- number of games played and started for those years
- total yards from scrimmage during those years
- total touchdowns and fumbles from those years
The way that I determined which four year period to analyze for each player was by determining for which period that player had the most total yards from scrimmage.
|Walter Payton 1||1977-1980||62||62||7746||50||28|
|Walter Payton 2||1983-1986||64||64||7829||41||22|
There are a couple of Items of Note to address before moving forward. First, I included two 4 year periods for Walter Payton because he was the only player to have two distinct peak periods, for which the total yards from scrimmage were within about 80 yards of each other. By distinct periods I mean that there was no overlap in the years for those two periods. Secondly, Spec Sanders’s and Jamal Lewis’s periods are adjusted for special circumstances. Sanders’s analysis is only for 3 years, because he played halfback from 1946 to 1948, did not play in 1949, and returned in 1950 as a safety. So, I thought it made more sense to only include his numbers from the first three years. Lewis’s analysis covers the period from 2000 to 2004, which is 5 years. But, since he was out the entirety of the 2001 season with a knee injury, I decided that this period would be accurate for this analysis.
As with the previous analyses, I ranked each player according yards per game and per touch in both rushing and receiving as well as TDs and fumbles per game. After ranking them in each category, I calculated the average of each player’s rankings in all categories and sorted the running backs from highest average among all categories to lowest. In the following tables, I have included the raw statistics (gathered from Pro-Football-Reference.com) for the players.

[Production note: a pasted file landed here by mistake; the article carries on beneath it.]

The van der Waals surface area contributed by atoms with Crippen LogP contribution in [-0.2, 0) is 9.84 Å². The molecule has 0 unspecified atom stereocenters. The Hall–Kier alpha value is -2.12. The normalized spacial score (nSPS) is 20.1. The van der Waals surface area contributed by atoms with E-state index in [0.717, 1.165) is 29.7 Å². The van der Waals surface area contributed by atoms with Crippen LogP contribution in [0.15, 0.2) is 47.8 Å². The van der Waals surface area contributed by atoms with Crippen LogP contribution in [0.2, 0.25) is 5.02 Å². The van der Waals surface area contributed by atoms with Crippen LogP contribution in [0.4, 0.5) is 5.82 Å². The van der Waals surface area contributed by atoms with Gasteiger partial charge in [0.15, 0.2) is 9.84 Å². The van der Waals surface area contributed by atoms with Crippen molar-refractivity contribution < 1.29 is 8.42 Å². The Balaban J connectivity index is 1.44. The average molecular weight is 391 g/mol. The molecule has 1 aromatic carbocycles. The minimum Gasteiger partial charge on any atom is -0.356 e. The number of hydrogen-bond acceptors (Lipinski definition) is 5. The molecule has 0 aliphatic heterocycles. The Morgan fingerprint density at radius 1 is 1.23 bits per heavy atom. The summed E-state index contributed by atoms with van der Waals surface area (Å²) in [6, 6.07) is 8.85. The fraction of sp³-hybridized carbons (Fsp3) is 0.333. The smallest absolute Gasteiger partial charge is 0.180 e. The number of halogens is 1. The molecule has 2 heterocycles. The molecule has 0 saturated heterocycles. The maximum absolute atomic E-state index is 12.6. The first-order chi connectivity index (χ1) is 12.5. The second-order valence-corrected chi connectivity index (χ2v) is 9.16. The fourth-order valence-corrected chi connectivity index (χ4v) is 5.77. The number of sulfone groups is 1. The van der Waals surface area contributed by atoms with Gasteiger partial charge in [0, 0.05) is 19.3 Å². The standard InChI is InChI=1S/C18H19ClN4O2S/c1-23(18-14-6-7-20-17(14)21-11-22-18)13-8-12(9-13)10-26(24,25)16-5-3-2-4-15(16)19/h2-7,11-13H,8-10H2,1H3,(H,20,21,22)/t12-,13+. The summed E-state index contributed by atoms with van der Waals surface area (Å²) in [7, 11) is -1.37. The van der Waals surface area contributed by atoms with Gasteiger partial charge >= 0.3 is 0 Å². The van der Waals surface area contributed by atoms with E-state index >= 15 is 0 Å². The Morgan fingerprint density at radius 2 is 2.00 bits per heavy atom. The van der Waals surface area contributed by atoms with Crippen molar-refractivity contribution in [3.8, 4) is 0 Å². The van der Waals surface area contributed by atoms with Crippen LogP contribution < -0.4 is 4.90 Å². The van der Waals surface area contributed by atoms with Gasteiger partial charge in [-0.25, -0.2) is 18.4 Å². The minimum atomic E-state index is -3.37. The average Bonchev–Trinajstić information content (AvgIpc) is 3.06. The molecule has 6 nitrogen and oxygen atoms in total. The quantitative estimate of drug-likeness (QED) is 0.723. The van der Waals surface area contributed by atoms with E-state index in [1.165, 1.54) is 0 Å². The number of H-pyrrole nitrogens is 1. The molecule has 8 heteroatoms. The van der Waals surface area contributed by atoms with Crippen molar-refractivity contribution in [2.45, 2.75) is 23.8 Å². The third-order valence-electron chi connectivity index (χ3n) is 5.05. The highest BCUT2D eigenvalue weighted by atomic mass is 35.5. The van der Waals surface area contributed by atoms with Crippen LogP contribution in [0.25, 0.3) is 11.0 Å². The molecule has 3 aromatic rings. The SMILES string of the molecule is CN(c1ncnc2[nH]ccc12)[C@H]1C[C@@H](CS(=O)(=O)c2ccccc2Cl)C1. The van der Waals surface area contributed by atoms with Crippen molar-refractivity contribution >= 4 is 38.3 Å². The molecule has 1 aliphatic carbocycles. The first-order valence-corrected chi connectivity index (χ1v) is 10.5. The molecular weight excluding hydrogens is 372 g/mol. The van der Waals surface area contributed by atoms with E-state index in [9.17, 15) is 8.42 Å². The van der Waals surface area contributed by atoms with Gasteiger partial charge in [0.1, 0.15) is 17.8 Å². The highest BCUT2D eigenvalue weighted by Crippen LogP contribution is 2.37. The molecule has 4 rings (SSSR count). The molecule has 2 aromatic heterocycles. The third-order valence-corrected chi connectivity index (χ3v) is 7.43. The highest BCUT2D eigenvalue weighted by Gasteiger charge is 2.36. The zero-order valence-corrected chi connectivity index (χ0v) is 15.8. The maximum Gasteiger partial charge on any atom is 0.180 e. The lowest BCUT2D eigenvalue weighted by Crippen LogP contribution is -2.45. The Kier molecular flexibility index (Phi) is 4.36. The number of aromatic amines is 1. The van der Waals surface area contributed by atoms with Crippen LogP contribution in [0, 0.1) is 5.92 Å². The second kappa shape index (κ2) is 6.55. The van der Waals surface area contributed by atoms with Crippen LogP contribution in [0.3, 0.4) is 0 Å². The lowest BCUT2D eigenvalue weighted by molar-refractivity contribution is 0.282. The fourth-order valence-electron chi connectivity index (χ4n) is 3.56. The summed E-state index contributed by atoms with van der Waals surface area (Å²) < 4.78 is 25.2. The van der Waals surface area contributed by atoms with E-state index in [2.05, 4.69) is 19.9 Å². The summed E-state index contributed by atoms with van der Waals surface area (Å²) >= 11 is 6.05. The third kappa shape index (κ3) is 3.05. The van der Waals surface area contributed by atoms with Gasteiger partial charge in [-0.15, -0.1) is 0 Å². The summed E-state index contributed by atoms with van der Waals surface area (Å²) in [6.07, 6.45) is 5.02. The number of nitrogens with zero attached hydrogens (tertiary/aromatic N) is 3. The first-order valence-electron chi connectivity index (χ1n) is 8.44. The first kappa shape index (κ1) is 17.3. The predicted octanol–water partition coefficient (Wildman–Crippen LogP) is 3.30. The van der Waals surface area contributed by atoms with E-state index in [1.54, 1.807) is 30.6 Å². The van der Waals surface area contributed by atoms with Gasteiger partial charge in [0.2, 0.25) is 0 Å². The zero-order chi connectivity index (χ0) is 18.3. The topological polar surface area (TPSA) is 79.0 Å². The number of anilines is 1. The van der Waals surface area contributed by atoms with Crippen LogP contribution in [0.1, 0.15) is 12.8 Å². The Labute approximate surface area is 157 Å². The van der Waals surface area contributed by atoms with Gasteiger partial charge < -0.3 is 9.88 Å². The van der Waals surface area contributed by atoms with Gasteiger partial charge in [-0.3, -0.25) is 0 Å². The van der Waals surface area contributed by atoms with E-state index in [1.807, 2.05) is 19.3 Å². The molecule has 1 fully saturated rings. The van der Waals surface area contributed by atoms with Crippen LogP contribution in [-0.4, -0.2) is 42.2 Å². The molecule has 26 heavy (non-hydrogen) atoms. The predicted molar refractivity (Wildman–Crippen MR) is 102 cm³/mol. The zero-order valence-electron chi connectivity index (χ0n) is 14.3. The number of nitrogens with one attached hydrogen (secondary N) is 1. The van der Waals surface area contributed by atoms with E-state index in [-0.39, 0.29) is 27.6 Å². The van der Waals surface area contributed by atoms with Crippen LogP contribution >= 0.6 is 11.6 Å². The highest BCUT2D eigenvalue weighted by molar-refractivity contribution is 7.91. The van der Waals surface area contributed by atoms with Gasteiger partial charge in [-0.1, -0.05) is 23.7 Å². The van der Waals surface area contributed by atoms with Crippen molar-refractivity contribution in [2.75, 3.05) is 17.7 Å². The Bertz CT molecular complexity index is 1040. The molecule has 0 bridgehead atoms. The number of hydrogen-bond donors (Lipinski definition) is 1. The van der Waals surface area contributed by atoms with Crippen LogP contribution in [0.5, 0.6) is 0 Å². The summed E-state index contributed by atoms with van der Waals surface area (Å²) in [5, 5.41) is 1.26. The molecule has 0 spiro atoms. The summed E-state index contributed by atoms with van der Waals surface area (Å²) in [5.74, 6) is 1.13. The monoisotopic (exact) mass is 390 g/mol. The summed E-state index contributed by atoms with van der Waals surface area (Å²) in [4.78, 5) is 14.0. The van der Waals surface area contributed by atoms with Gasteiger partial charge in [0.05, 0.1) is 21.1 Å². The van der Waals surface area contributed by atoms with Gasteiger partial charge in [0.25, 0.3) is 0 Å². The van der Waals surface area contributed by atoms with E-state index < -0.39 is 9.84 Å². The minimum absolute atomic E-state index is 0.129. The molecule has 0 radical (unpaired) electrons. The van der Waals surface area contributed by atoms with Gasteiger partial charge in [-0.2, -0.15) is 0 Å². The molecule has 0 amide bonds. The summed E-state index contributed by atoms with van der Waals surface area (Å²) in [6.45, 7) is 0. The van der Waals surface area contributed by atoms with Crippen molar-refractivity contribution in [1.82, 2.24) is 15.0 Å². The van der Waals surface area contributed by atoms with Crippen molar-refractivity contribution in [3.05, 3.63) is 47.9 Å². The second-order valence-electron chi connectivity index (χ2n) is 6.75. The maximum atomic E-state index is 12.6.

Of course, being a Steelers fan, I love Ben Roethlisberger. I am also an NC State alum, so I love Philip Rivers as well. An argument can be made that he is one of the top 5-10 college quarterbacks ever, particularly considering that unlike other QBs in that discussion, he didn’t have a team filled with top 10 recruiting classes. Considering that and the fact that his college offense was a typical pro-style offense, not the run-and-shoot or spread, his numbers in college were staggering. Just check here, and scroll down to the bottom. With that said, I wanted to take a look at how Philip Rivers compares with his more decorated Draft Classmates. I realize that Rivers is the only first round QB from the 2004 NFL draft without a super bowl ring. But, that doesn’t mean he’s vastly inferior to Ben Roethlisberger and Eli Manning.
So, as I have already done in this post and this followup post on Ben vs. Eli, I will review Philip Rivers’s accomplishments against theirs. I will also review the level of defense that he faced so far in his career. He’s been hammered for playing in the weak AFC West, but has the Chargers’ defensive schedule overall been significantly weaker than the Steelers’ and Giants’ schedules? We’ll find out. (Note: All data taken from www.pro-football-reference.com)